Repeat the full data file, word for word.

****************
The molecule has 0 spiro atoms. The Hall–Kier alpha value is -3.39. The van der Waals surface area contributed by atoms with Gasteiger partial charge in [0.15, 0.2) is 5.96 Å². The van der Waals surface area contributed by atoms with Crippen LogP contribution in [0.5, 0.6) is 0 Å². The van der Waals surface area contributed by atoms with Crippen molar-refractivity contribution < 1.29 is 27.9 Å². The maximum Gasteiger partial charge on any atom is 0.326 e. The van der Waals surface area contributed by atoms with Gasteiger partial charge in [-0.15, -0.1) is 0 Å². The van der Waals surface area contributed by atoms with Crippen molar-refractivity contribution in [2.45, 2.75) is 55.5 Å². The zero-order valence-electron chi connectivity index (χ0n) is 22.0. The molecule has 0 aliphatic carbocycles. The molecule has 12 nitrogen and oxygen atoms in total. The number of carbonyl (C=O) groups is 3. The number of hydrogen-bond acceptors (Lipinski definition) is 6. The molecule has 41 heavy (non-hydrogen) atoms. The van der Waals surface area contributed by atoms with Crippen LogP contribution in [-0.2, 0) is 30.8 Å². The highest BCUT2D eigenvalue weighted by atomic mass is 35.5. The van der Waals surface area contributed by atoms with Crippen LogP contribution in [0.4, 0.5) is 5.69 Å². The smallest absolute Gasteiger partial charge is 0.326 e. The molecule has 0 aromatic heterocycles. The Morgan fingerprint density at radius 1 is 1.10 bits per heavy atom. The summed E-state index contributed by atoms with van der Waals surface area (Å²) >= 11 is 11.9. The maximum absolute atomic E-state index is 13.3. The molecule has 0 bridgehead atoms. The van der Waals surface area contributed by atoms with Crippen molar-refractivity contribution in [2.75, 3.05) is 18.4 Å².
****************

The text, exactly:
The molecule has 0 spiro atoms. The Hall–Kier alpha value is -3.39. The van der Waals surface area contributed by atoms with Gasteiger partial charge in [0.15, 0.2) is 5.96 Å². The van der Waals surface area contributed by atoms with Crippen LogP contribution in [0.5, 0.6) is 0 Å². The van der Waals surface area contributed by atoms with Crippen molar-refractivity contribution < 1.29 is 27.9 Å². The maximum Gasteiger partial charge on any atom is 0.326 e. The van der Waals surface area contributed by atoms with Gasteiger partial charge in [-0.15, -0.1) is 0 Å². The van der Waals surface area contributed by atoms with Crippen molar-refractivity contribution in [2.45, 2.75) is 55.5 Å². The zero-order valence-electron chi connectivity index (χ0n) is 22.0. The molecule has 0 aliphatic carbocycles. The molecule has 12 nitrogen and oxygen atoms in total. The number of carbonyl (C=O) groups is 3. The number of hydrogen-bond acceptors (Lipinski definition) is 6. The molecule has 41 heavy (non-hydrogen) atoms. The van der Waals surface area contributed by atoms with Crippen LogP contribution in [-0.2, 0) is 30.8 Å². The highest BCUT2D eigenvalue weighted by atomic mass is 35.5. The van der Waals surface area contributed by atoms with Crippen LogP contribution in [0.4, 0.5) is 5.69 Å². The smallest absolute Gasteiger partial charge is 0.326 e. The molecule has 0 aromatic heterocycles. The Morgan fingerprint density at radius 1 is 1.10 bits per heavy atom. The summed E-state index contributed by atoms with van der Waals surface area (Å²) >= 11 is 11.9. The maximum absolute atomic E-state index is 13.3. The molecule has 0 bridgehead atoms. The van der Waals surface area contributed by atoms with Crippen molar-refractivity contribution in [2.75, 3.05) is 18.4 Å².